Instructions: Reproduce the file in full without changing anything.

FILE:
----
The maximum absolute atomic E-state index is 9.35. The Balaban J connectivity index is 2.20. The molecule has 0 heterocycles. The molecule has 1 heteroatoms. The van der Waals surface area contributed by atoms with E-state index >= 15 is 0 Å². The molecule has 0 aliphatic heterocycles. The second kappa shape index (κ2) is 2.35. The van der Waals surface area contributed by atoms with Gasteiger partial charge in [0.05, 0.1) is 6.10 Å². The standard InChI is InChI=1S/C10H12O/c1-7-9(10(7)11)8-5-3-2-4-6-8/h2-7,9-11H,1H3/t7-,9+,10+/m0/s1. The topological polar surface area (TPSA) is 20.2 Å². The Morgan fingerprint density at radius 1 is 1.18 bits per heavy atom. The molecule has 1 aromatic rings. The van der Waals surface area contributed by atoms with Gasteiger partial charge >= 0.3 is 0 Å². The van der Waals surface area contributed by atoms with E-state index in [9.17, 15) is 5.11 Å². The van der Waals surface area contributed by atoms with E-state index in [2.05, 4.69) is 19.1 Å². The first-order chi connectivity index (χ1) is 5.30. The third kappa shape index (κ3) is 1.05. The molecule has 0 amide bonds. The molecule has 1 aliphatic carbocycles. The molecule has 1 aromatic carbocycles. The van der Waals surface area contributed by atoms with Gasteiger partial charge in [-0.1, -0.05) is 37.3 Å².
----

The maximum absolute atomic E-state index is 9.35. The Balaban J connectivity index is 2.20. The molecule has 0 heterocycles. The molecule has 1 heteroatoms. The van der Waals surface area contributed by atoms with E-state index >= 15 is 0 Å². The molecule has 0 aliphatic heterocycles. The second kappa shape index (κ2) is 2.35. The van der Waals surface area contributed by atoms with Gasteiger partial charge in [0.05, 0.1) is 6.10 Å². The standard InChI is InChI=1S/C10H12O/c1-7-9(10(7)11)8-5-3-2-4-6-8/h2-7,9-11H,1H3/t7-,9+,10+/m0/s1. The topological polar surface area (TPSA) is 20.2 Å². The Morgan fingerprint density at radius 1 is 1.18 bits per heavy atom. The molecule has 1 aromatic rings. The van der Waals surface area contributed by atoms with Gasteiger partial charge >= 0.3 is 0 Å². The van der Waals surface area contributed by atoms with E-state index in [9.17, 15) is 5.11 Å². The van der Waals surface area contributed by atoms with E-state index in [2.05, 4.69) is 19.1 Å². The first-order chi connectivity index (χ1) is 5.30. The third kappa shape index (κ3) is 1.05. The molecule has 0 amide bonds. The molecule has 1 aliphatic carbocycles. The molecule has 1 aromatic carbocycles. The van der Waals surface area contributed by atoms with Gasteiger partial charge in [-0.1, -0.05) is 37.3 Å².